How Should We Go About Encouraging?
How Should We Go About Encouraging While Disciplining?
Summary
Case 2.A
Case 2.B
Case 2.C
Suggested Activities

Chapter 3 Understanding Perceptions and Drawing Conclusion
Objectives
Key Terms
Shared Meaning
Interpretation of Perceptions
Johari Window
Summary
Case 3.A
Case 3.B
Case 3.C
Suggested Activities

Chapter 4 Listening
Objectives
Key Terms
Physiological Processes of Hearing
Psychological Factors of Listening
Becoming a Better Listener
Helping Your Students Become Better Listeners
Types of Ineffective Listening
Summary
Case 4.A
Case 4.B
Case 4.C
Suggested Activities

Chapter 5 Verbal Communication
Objectives
Key Terms
Communication
Language
Words Are Powerful
Meanings Are in People
Words Are Culturally Bound
Words Can Have Concrete or Abstract Meanings
Once Created, Communiction Can’t Be Uncreated
Words Give Insight Into Thinking, and Thinking in Turn Impacts Behavior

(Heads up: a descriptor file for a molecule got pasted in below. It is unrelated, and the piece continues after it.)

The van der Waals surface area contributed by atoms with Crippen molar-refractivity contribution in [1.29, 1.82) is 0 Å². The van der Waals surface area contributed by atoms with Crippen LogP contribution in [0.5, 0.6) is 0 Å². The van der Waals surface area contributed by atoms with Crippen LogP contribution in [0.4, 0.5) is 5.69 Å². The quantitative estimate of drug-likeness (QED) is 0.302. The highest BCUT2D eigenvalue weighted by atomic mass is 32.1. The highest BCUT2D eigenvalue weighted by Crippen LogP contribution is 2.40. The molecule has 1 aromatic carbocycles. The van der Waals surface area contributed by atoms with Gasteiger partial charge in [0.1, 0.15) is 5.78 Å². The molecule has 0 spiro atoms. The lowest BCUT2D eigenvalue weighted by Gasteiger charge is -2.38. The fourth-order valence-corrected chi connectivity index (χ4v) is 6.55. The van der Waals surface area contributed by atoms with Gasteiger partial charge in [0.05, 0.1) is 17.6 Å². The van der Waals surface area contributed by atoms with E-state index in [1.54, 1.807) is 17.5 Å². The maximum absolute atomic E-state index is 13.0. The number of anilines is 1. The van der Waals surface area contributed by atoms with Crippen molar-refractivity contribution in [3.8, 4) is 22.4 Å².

Language Is Used to Name, Explain, and Understand
New Frontier
Words as Verbal Villains
Avoid Sexist, Racist, or Ethnic Language
Meta-Stories
Keeping a Conversation Going and Power Struggles
Communication Apprehension (Stage Fright)
How to Combat Stage Fright
Summary 129
Case 5.A
Suggested Activities

Chapter 6 Nonverbal Communication
Objectives
Key Terms
Verbal versus Nonverbal Communication
Characteristics and Types of Nonverbal Communication
Types of Nonverbal Communication/Behavior
The Touching Controversy
Reasons to Not Touch Students
Kinesics
Perceptual Categories
Oculesics
Vocal Cues and Paralanguage
Reading Nonverbal Cues: Some Helpful Hints
Nonverbal Activities
Other Items for Discussion
Summary
Case 6.A
Case 6.B

Chapter 7 Conflict Management
Objectives
Key Terms
Culture: Individualistic versus Collective
Types of Con?ict
Lack of Understanding
Moral Dilemma